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Living with True Hope

June 7, 2020 Preacher: Luis A. Cardenas Series: First Peter

Topic: English Passage: 1 Peter 1:13

[Please excuse the poorer quality of the recording. A transcript is below.]

Obviously, this is a troubled time for our society. We are still not done seeing the effects of a novel coronavirus and of our government’s response to it. And then, we had the death of George Floyd at the hands of the Minneapolis Police Department. And now, we have the protests and the riots and the looting and the curfews. And last I checked, those have resulted in 17 deaths. So, there’s a lot going on.

We have people in authority abusing or neglecting their authority. And we have people rebelling against authority. We have God being dishonored in multiple ways.

To some of us, there may be a very direct impact, either emotional or financially, and to others of us, it might be a little more detached as we see other who are affected. We are all experiencing this in different ways and in varying degrees.

I don’t want to make light of what has happened. I’m not trying to minimize any of the sin or any of the difficulties we’re going through. But with regard to the big picture of humanity, I think one of the important lessons here is what we read in 1 Peter 4:12—“Do not be surprised at the fiery trial when it comes upon you.” It doesn’t say, “ignore what’s happening or be indifferent to it.” But it does say, “Don’t be surprised by it.”

Every generation looks back on human history and acts as if we have advanced so much since then. And maybe that’s tied to the evolutionary mindset where things are supposedly getting better over time. That is the opposite of what God has said. Mankind is not getting better. Society is not going to improve on its own.

We might see some kind of advancements in technology or medicine, but left to ourselves, there will be no advancement in the things that ultimately matter for eternity.

You might have heard people say things like, “This is the 21st century. This isn’t supposed to be happening. Why haven’t we grown past this by now?”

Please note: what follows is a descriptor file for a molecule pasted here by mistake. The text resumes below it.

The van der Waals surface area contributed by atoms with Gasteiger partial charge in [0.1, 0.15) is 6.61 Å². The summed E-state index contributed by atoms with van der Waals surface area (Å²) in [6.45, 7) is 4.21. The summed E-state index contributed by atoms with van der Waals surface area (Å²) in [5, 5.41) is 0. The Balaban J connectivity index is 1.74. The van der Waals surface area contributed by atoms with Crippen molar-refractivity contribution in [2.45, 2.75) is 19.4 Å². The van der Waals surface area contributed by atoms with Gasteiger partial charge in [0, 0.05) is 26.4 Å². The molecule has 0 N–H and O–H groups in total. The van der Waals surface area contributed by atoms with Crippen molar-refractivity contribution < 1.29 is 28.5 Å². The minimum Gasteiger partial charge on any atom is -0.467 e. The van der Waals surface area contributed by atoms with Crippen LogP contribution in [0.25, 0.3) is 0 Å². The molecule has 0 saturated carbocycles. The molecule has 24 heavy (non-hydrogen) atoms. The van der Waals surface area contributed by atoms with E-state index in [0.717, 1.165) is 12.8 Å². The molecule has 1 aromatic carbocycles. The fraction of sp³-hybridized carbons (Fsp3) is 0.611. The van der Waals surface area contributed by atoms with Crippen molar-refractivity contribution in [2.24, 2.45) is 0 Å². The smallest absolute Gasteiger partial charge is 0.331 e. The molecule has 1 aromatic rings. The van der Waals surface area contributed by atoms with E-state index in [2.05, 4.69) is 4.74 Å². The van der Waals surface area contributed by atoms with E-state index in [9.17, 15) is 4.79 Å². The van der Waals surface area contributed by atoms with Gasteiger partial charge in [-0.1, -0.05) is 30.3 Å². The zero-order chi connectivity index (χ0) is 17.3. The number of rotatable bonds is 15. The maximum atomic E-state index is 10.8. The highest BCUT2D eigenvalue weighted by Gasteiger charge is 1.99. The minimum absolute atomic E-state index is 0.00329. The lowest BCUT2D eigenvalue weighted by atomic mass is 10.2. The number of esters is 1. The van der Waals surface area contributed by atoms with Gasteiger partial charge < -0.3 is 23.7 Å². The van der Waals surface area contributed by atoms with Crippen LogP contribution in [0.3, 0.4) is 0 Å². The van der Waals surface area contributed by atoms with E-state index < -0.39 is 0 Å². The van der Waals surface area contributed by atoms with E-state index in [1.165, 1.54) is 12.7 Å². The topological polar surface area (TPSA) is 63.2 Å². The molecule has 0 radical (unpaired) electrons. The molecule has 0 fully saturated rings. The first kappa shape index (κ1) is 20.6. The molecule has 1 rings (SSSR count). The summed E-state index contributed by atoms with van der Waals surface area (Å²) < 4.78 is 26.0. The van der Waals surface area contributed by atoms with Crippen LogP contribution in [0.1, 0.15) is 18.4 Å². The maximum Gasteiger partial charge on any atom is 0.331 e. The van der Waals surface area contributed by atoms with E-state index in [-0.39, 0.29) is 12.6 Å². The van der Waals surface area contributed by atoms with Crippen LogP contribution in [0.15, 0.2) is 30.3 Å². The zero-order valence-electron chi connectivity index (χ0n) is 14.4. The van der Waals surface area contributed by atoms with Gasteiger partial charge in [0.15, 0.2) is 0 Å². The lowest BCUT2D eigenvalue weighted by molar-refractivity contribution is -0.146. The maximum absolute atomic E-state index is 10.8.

Well, as Christians we know the answer. This world has been and will continue to be stained by sin. We live in a fallen creation. And that fall is seen in the natural world, with diseases and death, but it’s more specifically seen in the human sinful heart.

The unregenerate heart pursues its own god, instead of the one, true God. And so, an unregenerate culture will do it as well. In fact, they will celebrate our freedom to do so.

Trying to create some kind of orderly, peaceful, and righteous system in this world is like trying to build a sandcastle along the shore on a windy day with a group of toddlers. You might make something very impressive if all the conditions are right. But eventually, it going to collapse. This world is temporary. It’s passing away.

And we know that the only true instrument for transformation is the gospel of Jesus Christ, when its accepted by those who hear. In some ways, God will use us who are Christians as a form of common grace in our families and our workplaces and our neighborhoods. But we should not be surprised when a culture that rejects the truth of God descends into chaos and disorder.

Nothing we can do on a human level is going to fix or end the problems in our culture. But with the gospel, and with the love of Christ, we can slow the degradation. And maybe, God in His mercy, will bring a reformation. But that’s up to Him. All we are responsible for is the proclamation of the gospel and the living out of that gospel truth.